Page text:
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Maximum PCMaximum PC

Maximum PC

October 2019

Maximum PC is the magazine that every computer geek, PC gamer, or content creator should read every month. Get Maximum PC digital magazine subscription today for punishing product reviews, thorough how-to articles, and the illuminating technical news and information that PC power users crave. Maximum PC covers every single topic that requires a lightning-fast PC, from video editing and music creation to PC gaming; we write about it all with unbounded enthusiasm for our collective hobby.

Country:
United States
Language:
English
Publisher:
Future Publishing Limited US
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13 Issues

IN THIS ISSUE

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maximum pc

EDITORIAL Executive Editor: Alan Dexter Senior Editor: Jarred Walton Hardware Lead: Bo Moore Hardware Staff Writer: Joanna Nelius Staff Writer: Christian Guyton Contributing Editor: Chris Angelini Contributing Writers: Jonni Bidwell, Alex Blake, Alex Campbell, Christian Cawley, Alex Cox, Ian Evenden, Jeremy Laird, Chris Lloyd Copy Editor: Katharine Davies Editor Emeritus: Andrew Sanchez ART Art Editor: Fraser McDermott Photography: Phil Barker, Olly Curtis, Neil Godwin Cover Photo Credits: Future plc BUSINESS US Marketing & Strategic Partnerships: Stacy Gaines, stacy.gaines@futurenet.com US Chief Revenue Officer: Luke Edson, luke.edson@futurenet.com East Coast Account Director: Brandie Rushing, brandie.rushing@futurenet.com East Coast Account Director: Michael Plump, michael.plump@futurenet.com East Coast Account Director: Victoria Sanders, victoria.sanders@futurenet.com East Coast Account Director: Melissa Planty, melissa.planty@futurenet.com East Coast Account Director: Elizabeth Fleischman, elizabeth.fleischman@futurenet.com West Coast Account Director: Austin Park, austin.park@futurenet.com West Coast Account Director: Jack McAuliffe, jack.mcauliffe@futurenet.com Director, Client Services: Tracy Lam, tracy.lam@futurenet.com PRODUCTION Head of Production: Mark Constance Production Manager: Vivienne Calvert Project Manager: Clare Scott Production Assistant: Emily Wood…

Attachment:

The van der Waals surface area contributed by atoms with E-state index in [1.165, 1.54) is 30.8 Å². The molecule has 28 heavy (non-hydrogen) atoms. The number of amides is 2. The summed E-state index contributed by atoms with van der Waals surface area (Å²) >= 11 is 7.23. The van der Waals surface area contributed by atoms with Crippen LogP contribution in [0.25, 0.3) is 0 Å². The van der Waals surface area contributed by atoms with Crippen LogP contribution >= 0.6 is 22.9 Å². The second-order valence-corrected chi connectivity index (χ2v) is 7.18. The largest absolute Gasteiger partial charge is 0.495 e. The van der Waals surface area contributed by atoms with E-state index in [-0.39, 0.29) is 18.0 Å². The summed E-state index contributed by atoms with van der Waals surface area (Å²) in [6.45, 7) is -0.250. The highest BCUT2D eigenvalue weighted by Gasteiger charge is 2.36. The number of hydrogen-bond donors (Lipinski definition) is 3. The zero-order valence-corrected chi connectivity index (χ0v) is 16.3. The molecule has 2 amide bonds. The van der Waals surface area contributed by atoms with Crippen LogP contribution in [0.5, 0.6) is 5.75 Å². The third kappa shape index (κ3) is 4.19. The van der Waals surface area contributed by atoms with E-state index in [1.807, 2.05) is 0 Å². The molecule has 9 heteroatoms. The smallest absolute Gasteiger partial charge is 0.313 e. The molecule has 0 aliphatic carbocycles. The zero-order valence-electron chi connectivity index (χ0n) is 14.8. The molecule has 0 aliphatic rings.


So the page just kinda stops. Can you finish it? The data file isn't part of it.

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get that new pc feeling, without losing a byte

a thing or two about a thing or two YOUR FEELINGS on reinstalling Windows will largely be dictated by how long you’ve been using it, and by how the process has worked out for you before. Windows has a sordid history of filling up with dross, eventually slowing down to the point of being unusable, and hiding data and settings in the obscurest of places to make sorting it all out an unappetizing proposition. Reinstalling Windows can be frustrating, time-consuming, and flawed. It can leave you in driver hell, and may not even fix the very thing that forced you to reinstall. Such experiences are rare now, though. Things have changed. A lot. And mostly for the better. Still, if you’ve been using your PC for a long time, there’s a good…

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welcome to sunny cove